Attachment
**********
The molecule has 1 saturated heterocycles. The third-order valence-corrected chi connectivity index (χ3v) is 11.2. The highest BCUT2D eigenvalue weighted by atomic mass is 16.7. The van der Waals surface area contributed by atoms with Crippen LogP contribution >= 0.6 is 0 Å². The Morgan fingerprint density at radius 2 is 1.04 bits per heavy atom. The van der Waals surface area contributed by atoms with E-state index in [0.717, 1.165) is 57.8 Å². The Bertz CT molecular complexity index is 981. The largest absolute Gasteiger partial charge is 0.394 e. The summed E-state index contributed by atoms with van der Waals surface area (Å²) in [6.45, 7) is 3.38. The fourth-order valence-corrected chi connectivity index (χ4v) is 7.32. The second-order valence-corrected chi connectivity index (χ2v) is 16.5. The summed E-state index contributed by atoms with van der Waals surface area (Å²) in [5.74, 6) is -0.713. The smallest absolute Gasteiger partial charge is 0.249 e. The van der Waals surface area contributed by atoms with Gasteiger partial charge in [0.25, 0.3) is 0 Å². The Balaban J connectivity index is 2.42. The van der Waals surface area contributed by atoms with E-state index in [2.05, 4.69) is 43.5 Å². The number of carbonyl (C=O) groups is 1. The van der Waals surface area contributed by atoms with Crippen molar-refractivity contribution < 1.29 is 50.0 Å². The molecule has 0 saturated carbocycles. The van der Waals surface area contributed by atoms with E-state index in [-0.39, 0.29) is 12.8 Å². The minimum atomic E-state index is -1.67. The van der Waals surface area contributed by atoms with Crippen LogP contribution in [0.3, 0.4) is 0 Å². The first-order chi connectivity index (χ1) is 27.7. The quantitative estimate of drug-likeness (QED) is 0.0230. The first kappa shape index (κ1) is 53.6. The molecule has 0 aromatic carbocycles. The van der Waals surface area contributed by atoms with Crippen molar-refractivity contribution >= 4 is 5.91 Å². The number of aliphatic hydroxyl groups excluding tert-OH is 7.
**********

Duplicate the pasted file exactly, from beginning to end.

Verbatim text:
The molecule has 1 saturated heterocycles. The third-order valence-corrected chi connectivity index (χ3v) is 11.2. The highest BCUT2D eigenvalue weighted by atomic mass is 16.7. The van der Waals surface area contributed by atoms with Crippen LogP contribution >= 0.6 is 0 Å². The Morgan fingerprint density at radius 2 is 1.04 bits per heavy atom. The van der Waals surface area contributed by atoms with E-state index in [0.717, 1.165) is 57.8 Å². The Bertz CT molecular complexity index is 981. The largest absolute Gasteiger partial charge is 0.394 e. The summed E-state index contributed by atoms with van der Waals surface area (Å²) in [6.45, 7) is 3.38. The fourth-order valence-corrected chi connectivity index (χ4v) is 7.32. The second-order valence-corrected chi connectivity index (χ2v) is 16.5. The summed E-state index contributed by atoms with van der Waals surface area (Å²) in [5.74, 6) is -0.713. The smallest absolute Gasteiger partial charge is 0.249 e. The van der Waals surface area contributed by atoms with Gasteiger partial charge in [0.25, 0.3) is 0 Å². The Balaban J connectivity index is 2.42. The van der Waals surface area contributed by atoms with E-state index in [2.05, 4.69) is 43.5 Å². The number of carbonyl (C=O) groups is 1. The van der Waals surface area contributed by atoms with Crippen molar-refractivity contribution < 1.29 is 50.0 Å². The molecule has 0 saturated carbocycles. The van der Waals surface area contributed by atoms with E-state index in [-0.39, 0.29) is 12.8 Å². The minimum atomic E-state index is -1.67. The van der Waals surface area contributed by atoms with Crippen LogP contribution in [0.3, 0.4) is 0 Å². The first-order chi connectivity index (χ1) is 27.7. The quantitative estimate of drug-likeness (QED) is 0.0230. The first kappa shape index (κ1) is 53.6. The molecule has 0 aromatic carbocycles. The van der Waals surface area contributed by atoms with Crippen molar-refractivity contribution >= 4 is 5.91 Å². The number of aliphatic hydroxyl groups excluding tert-OH is 7.